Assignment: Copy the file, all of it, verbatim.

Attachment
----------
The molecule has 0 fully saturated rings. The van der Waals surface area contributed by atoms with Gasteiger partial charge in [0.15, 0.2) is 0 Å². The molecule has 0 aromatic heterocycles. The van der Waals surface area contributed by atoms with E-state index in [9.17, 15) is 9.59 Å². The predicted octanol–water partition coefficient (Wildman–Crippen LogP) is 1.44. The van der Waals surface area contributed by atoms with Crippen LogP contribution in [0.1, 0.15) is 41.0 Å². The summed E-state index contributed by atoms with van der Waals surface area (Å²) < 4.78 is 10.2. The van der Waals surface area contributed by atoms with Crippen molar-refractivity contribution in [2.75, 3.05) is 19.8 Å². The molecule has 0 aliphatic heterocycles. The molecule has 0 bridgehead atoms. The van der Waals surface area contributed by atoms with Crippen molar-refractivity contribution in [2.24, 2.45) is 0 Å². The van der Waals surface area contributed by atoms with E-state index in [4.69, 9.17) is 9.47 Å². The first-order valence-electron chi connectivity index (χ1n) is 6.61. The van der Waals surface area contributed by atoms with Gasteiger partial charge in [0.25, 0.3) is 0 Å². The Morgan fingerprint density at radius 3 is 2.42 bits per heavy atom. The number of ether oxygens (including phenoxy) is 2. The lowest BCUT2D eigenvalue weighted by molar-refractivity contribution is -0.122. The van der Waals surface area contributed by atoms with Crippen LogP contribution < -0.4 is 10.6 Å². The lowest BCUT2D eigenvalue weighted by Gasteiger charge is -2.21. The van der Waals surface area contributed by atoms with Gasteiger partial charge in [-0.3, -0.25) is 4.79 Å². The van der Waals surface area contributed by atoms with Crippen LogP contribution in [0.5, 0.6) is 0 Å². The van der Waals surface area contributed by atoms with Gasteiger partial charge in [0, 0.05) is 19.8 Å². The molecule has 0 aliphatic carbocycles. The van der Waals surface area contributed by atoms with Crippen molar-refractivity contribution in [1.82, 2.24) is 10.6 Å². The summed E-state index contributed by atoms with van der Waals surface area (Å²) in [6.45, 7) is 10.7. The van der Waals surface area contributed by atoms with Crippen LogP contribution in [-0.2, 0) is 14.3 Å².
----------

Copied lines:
The molecule has 0 fully saturated rings. The van der Waals surface area contributed by atoms with Gasteiger partial charge in [0.15, 0.2) is 0 Å². The molecule has 0 aromatic heterocycles. The van der Waals surface area contributed by atoms with E-state index in [9.17, 15) is 9.59 Å². The predicted octanol–water partition coefficient (Wildman–Crippen LogP) is 1.44. The van der Waals surface area contributed by atoms with Crippen LogP contribution in [0.1, 0.15) is 41.0 Å². The summed E-state index contributed by atoms with van der Waals surface area (Å²) < 4.78 is 10.2. The van der Waals surface area contributed by atoms with Crippen molar-refractivity contribution in [2.75, 3.05) is 19.8 Å². The molecule has 0 aliphatic heterocycles. The molecule has 0 bridgehead atoms. The van der Waals surface area contributed by atoms with Crippen molar-refractivity contribution in [2.24, 2.45) is 0 Å². The van der Waals surface area contributed by atoms with E-state index in [4.69, 9.17) is 9.47 Å². The first-order valence-electron chi connectivity index (χ1n) is 6.61. The van der Waals surface area contributed by atoms with Gasteiger partial charge in [0.25, 0.3) is 0 Å². The Morgan fingerprint density at radius 3 is 2.42 bits per heavy atom. The number of ether oxygens (including phenoxy) is 2. The lowest BCUT2D eigenvalue weighted by molar-refractivity contribution is -0.122. The van der Waals surface area contributed by atoms with Crippen LogP contribution < -0.4 is 10.6 Å². The lowest BCUT2D eigenvalue weighted by Gasteiger charge is -2.21. The van der Waals surface area contributed by atoms with Gasteiger partial charge in [-0.3, -0.25) is 4.79 Å². The van der Waals surface area contributed by atoms with Crippen LogP contribution in [0.5, 0.6) is 0 Å². The van der Waals surface area contributed by atoms with Gasteiger partial charge in [0, 0.05) is 19.8 Å². The molecule has 0 aliphatic carbocycles. The van der Waals surface area contributed by atoms with Crippen molar-refractivity contribution in [1.82, 2.24) is 10.6 Å². The summed E-state index contributed by atoms with van der Waals surface area (Å²) in [6.45, 7) is 10.7. The van der Waals surface area contributed by atoms with Crippen LogP contribution in [-0.2, 0) is 14.3 Å².